Faced with one of the highest growth rates in central Maryland, Howard County officials are battling a population boom that may force them to build a new fire station in each of the next four years, officials said.

Next year, county fire officials want to spend $1.3 million for new fire trucks and ambulances, as well as an additional $3 million to modernize an existing fire station, purchase a 2-acre site in the growing Glenwood area and start construction on a new fire station near Rte. 1 and Rte. 175.

Then, starting in 1990, the fire department plans to set aside about $2 million each year through 1993 for the construction of new fire stations, most of which are to be located in the fast-growing southern part of the county.

The building plan is part of a proposed five-year capital improvements budget for fiscal year 1988. The preliminary proposal is based on requests from fire district commanders, said Deputy Fire Chief Martin J. LePore.

Last week, the county's Fire Board, a seven-member citizens' advisory panel, unanimously approved the proposed capital improvements budget.

The proposal will be the subject of "heavy discussions" for the next few months, LePore said, before it is presented to the County Council in February in the 1989 capital improvements budget.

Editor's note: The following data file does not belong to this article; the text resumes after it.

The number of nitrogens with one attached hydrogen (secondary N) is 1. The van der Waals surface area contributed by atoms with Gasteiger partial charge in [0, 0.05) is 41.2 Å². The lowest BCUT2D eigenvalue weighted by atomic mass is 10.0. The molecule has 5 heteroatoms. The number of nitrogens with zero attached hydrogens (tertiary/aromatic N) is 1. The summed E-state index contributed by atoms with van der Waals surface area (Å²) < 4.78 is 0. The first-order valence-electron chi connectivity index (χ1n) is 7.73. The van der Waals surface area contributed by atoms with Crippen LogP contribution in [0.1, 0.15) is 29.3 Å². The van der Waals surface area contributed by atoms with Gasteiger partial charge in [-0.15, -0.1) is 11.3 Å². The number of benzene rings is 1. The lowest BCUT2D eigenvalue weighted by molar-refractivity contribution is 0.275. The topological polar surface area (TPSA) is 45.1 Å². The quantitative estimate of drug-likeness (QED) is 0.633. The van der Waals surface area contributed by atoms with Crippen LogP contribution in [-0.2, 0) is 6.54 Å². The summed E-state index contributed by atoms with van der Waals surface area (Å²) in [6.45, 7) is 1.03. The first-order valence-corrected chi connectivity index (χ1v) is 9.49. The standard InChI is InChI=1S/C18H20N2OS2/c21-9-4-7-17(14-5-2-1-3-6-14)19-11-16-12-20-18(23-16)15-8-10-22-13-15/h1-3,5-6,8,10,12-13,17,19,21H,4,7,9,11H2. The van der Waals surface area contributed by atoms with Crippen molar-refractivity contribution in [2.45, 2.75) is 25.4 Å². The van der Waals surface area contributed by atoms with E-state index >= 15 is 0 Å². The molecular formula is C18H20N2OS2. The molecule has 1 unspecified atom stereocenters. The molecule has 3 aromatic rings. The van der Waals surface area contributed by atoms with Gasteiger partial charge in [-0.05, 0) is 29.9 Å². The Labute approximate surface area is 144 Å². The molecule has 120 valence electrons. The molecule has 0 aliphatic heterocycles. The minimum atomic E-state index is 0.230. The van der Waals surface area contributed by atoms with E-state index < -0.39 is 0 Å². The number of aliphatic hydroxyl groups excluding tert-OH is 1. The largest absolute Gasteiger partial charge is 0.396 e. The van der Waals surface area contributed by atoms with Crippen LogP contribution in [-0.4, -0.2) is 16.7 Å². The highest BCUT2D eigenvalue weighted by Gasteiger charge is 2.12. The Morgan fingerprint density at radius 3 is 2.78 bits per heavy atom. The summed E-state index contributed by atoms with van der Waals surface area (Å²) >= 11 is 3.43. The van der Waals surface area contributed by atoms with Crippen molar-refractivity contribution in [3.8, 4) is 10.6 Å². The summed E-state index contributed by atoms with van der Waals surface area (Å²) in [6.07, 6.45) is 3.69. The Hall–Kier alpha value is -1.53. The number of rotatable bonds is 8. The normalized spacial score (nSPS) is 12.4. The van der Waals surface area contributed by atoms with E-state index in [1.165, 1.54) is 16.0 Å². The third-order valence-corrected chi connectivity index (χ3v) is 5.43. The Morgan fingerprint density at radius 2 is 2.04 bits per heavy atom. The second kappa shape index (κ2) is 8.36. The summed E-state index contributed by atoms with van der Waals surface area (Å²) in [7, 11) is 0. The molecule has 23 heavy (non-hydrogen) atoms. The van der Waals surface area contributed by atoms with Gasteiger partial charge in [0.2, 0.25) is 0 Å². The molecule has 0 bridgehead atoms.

Recent population predictions for Howard have alarmed county and fire department officials. By the year 2000, Howard's population, now at 160,000, is expected to grow by 80,000, LePore said.

A recent study done by the United Way of Central Maryland said Howard will grow 27.8 percent in the next decade, accounting for 41 percent of the population growth in a region that also includes Baltimore City and four surrounding counties -- Harford, Baltimore, Carroll and Anne Arundel.

Howard's unparallelled growth will force some hard political choices for elected county officials, LePore said.

"It's going to put some people on their toes," he said. "They will have to be on top of their game politically and managerially."

County Executive Elizabeth Bobo told the board last week that providing adequate fire protection is a high priority of her administration.

But Bobo warned fire officials that funding will be tight in the county's 1988 fiscal budget, which starts next July.

County officials said they're trying to meet the increased service demands. About two weeks ago, Howard County opened its 10th fire station in Savage on Old Columbia Road. Last year, the fire department responded to almost 13,700 calls for fire or emergency medical service, LePore said.

Fire Administrator Richard Shaw said officials must plan three years in advance for a new fire station. A key problem, he said, is land acquisition. The department tries to buy property before land prices escalate or property owners start to protest the station.

LePore said fire officials are unsure whether they will renovate the Clarksville fire station at Rte. 29 and Rte. 10 for about $500,000 or spend $2.35 million for a new facility.

Then, starting in 1991, the fire department plans to build a new fire station at Rte. 29 and Rte. 216, Old Annapolis Road and Rte. 29, and near Rte. 97 in the Glenwood community.